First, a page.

Skip to 0 minutes and 9 secondsLast time we explored what is now known about the impact of extreme environments on the development of babies, and we looked at some videos of babies in Russian orphanages. We went on to look at what the research tells us about why babies need experiences in terms of their brain development. And we then focused on experience-dependent development and the way in which this results in the development of infant brains that have unique patterns of wiring. In this part of the course, we will examine the ways in which the infant's mind begins to develop during the first two years and the way it is shaped as a consequence of the parent's mind.
Skip to 0 minutes and 46 secondsWe will explore experience-dependent development in more detail in terms of the way in which the infant's mind is shaped as a result of their interactions with their primary caregivers, and in particular, the process of attachment. Attachment plays a key role, not only enabling the infant to develop strategies for regulating their emotions, but also in developing internal working models which are maps of themselves, and themselves in relation to other people. We will see that these maps are the basic building blocks for the infant's mind and sense of self and that they are relatively stable over time.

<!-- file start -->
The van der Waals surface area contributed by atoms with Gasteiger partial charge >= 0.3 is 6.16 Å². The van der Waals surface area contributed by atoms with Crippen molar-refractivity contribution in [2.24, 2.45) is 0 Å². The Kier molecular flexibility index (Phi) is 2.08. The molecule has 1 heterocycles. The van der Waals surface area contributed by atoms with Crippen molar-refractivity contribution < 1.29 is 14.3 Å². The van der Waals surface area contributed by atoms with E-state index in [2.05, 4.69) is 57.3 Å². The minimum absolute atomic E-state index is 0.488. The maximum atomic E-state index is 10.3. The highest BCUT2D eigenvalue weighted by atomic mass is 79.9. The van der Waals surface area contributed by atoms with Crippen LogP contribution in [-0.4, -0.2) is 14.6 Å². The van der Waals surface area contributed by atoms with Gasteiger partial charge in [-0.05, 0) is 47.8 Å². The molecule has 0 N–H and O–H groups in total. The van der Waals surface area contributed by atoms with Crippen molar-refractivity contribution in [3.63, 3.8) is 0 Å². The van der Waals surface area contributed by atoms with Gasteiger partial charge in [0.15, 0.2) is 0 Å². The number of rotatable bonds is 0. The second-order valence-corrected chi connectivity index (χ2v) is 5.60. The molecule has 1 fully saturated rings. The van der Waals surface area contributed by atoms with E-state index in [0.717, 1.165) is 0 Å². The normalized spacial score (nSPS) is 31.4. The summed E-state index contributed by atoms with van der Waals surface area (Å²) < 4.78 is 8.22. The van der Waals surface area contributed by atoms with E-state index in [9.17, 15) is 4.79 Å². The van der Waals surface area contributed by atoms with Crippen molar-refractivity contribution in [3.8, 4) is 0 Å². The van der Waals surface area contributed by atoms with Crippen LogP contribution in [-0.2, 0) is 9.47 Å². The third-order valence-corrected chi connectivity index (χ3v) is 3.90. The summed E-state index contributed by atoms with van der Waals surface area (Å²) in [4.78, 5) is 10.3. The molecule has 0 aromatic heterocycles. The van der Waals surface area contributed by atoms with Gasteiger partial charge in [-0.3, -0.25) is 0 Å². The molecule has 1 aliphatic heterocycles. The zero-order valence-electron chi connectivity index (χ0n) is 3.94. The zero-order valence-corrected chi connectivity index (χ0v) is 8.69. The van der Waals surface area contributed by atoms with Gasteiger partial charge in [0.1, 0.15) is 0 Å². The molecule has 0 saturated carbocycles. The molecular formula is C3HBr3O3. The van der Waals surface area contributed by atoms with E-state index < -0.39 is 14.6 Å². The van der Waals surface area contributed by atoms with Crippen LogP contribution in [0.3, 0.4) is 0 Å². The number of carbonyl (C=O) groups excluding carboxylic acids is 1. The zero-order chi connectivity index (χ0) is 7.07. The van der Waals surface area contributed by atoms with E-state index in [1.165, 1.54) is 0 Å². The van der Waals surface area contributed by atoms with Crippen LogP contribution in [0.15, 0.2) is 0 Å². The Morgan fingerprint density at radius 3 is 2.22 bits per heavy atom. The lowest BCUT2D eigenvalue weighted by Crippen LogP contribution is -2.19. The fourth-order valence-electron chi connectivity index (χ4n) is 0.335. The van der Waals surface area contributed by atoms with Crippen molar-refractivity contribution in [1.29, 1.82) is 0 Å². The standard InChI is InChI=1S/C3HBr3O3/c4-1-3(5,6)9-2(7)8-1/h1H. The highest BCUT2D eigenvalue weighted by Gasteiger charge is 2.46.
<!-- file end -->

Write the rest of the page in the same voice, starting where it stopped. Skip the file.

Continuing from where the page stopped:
Skip to 1 minute and 25 secondsWe will then go on to examine what the research tells us about the way in which these interactions between the baby and their primary caregivers shape the development of these internal working models and, in particular, the way in which emotional and cognitive aspects of the parent's mind influences these interactions.
Welcome to Week 2
This week we will be examining the way in which the infant’s mind is shaped as a result of their early interactions with primary caregivers.
In this video Jane introduces some of the key themes, and outlines the structure for the week.
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